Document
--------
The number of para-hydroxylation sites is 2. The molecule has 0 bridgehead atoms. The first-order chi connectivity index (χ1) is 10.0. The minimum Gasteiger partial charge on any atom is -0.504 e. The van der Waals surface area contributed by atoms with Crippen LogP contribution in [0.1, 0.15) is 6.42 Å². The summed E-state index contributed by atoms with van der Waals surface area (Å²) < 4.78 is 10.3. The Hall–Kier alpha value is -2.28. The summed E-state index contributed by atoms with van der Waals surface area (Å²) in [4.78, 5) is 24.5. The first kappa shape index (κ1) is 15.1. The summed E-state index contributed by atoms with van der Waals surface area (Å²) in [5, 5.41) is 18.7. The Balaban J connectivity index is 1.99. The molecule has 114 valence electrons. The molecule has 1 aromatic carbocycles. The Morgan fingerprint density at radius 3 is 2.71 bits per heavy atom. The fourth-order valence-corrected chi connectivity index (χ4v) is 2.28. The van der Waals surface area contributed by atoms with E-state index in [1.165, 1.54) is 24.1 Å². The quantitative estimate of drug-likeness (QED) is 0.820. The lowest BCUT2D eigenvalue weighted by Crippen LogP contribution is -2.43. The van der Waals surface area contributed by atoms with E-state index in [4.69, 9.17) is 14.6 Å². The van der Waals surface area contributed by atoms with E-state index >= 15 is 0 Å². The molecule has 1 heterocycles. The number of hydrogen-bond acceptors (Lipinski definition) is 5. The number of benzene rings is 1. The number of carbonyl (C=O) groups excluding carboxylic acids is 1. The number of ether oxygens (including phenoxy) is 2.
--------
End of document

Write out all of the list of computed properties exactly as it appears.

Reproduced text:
The number of para-hydroxylation sites is 2. The molecule has 0 bridgehead atoms. The first-order chi connectivity index (χ1) is 10.0. The minimum Gasteiger partial charge on any atom is -0.504 e. The van der Waals surface area contributed by atoms with Crippen LogP contribution in [0.1, 0.15) is 6.42 Å². The summed E-state index contributed by atoms with van der Waals surface area (Å²) < 4.78 is 10.3. The Hall–Kier alpha value is -2.28. The summed E-state index contributed by atoms with van der Waals surface area (Å²) in [4.78, 5) is 24.5. The first kappa shape index (κ1) is 15.1. The summed E-state index contributed by atoms with van der Waals surface area (Å²) in [5, 5.41) is 18.7. The Balaban J connectivity index is 1.99. The molecule has 114 valence electrons. The molecule has 1 aromatic carbocycles. The Morgan fingerprint density at radius 3 is 2.71 bits per heavy atom. The fourth-order valence-corrected chi connectivity index (χ4v) is 2.28. The van der Waals surface area contributed by atoms with E-state index in [1.165, 1.54) is 24.1 Å². The quantitative estimate of drug-likeness (QED) is 0.820. The lowest BCUT2D eigenvalue weighted by Crippen LogP contribution is -2.43. The van der Waals surface area contributed by atoms with E-state index in [4.69, 9.17) is 14.6 Å². The van der Waals surface area contributed by atoms with E-state index >= 15 is 0 Å². The molecule has 1 heterocycles. The number of hydrogen-bond acceptors (Lipinski definition) is 5. The number of benzene rings is 1. The number of carbonyl (C=O) groups excluding carboxylic acids is 1. The number of ether oxygens (including phenoxy) is 2.